NMS 2015 fails to address the seam that Congressman Thornberry has identified. This is alarming because that hybrid seam has been evident for some time now, and directly witnessed by every senior leader in the US military. Not to mention the fact that hybrid forms of warfare have been in use for centuries as either partisan, insurgent, or terrorist means of combat. And this is a critical point. Our strategic thinking has been, as many have pointed out, less than successful in recent years. The hybrid seam, though identified in the most recent NMS, is lost in Power Point fueled analysis. It is essential to point this out now, and attempt to overcome it. To do otherwise will endanger those interests and — worse — waste a lot of money on a declining power sunk low by bad planning. One can debate who our greatest threat is, but few note that our own incompetence should also be high on the list.

The Chairman’s Foreword to NMS 2015 identifies the potential for prolonged, complex challenges in the future. This was often commented on when the document was released about two weeks ago. The document acknowledges that the military is more likely to face prolonged campaigns and even goes so far as to state “with reduced resources, we may have to adjust our global posture.” The brass wants to pin this on sequestration, which is definitely causing problems. As @pptsapper pointed out to great effect last week, there are huge personnel issues looming in the Army. The three goals of deterring state aggression against our allies or interests, countering any aggression should it occur, and pursuing extremist networks throughout the globe will be difficult to achieve.

But, it is not just the budget and the Congress that should be blamed for this. We have been unable to develop workable strategies to reinforce the “seam” that hybrid forms of warfare (or politics, or economics, whatever the term) exploit. The track record of late has been terrible. We have been unsuccessful in two large-scale counterinsurgency campaigns, our other actions in the Middle East have produced incredible levels of instability, our response to Russia’s aggression in Ukraine has been excessively sluggish, and China now has the greatest and most complete intelligence profile of an adversary that any power has ever possessed in history.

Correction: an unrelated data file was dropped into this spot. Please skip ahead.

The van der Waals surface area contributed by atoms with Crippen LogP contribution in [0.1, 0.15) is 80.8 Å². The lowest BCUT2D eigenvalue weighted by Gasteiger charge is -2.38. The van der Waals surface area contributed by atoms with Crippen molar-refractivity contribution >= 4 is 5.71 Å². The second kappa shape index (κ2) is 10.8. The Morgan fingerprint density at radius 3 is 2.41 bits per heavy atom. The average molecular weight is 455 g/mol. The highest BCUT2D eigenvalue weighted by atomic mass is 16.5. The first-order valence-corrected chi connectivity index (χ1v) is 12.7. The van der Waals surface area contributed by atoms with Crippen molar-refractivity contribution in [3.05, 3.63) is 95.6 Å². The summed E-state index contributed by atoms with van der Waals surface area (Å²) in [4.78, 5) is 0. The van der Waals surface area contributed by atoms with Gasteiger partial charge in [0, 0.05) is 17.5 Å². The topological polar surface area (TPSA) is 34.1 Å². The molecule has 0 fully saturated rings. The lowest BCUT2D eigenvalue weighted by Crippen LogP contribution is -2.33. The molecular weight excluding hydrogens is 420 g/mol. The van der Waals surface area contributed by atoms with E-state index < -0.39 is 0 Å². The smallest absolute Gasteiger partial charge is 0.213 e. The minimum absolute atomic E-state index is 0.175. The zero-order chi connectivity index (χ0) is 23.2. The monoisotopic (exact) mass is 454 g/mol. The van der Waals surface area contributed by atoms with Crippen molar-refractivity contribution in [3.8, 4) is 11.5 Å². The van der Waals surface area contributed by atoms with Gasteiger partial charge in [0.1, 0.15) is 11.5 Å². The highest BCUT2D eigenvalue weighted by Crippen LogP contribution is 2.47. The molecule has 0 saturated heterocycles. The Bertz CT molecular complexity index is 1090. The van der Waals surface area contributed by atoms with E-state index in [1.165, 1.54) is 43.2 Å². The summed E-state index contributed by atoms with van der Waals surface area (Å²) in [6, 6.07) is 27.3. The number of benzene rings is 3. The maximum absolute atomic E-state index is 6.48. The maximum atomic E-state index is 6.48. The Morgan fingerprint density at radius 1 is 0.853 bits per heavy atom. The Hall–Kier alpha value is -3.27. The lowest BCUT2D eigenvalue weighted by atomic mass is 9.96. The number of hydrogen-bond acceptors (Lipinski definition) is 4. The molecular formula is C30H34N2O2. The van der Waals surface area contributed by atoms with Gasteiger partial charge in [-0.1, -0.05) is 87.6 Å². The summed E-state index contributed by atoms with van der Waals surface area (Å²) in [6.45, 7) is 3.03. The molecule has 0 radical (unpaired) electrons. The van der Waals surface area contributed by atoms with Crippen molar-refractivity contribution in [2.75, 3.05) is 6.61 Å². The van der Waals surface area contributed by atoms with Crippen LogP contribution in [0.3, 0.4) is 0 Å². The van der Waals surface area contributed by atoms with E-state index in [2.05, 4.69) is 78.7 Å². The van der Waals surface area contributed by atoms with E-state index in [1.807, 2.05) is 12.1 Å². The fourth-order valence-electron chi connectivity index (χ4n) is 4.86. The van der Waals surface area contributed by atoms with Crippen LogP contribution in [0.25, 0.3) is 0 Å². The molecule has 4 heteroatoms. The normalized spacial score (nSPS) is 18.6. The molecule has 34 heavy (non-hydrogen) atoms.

Graphics in Power Point should not be mistaken for a solution to your problems
Graphics in Power Point should not be mistaken for a solution to your problems

If one wants to see where the trouble resides in this document, one merely has to look at the Power Point slides (of course). We have an idea how to attack violent non-state actors and cause those groups a great deal of trouble. Our operations in this regard are resource intensive, but they degrade the ability of these networks to operate effectively unless they receive external support. When that does happen, and it has occurred frequently in recent decades, we are stuck in the complex and prolonged task of countering hybrid warfare. The current Beltway “solution” to this is to build partner capacity. This is now followed with the customary clarification that challenging political, social, and economic issues will also need to be addressed. But, we encounter great difficulty in understanding let alone addressing these issues. We don’t really have a strategy, we have acceptable talking points to muddle one’s way through a confirmation hearing or press conference.

It doesn’t take a genius to realize the “seam” that we can’t defend will remain the focal point of attack for all our adversaries.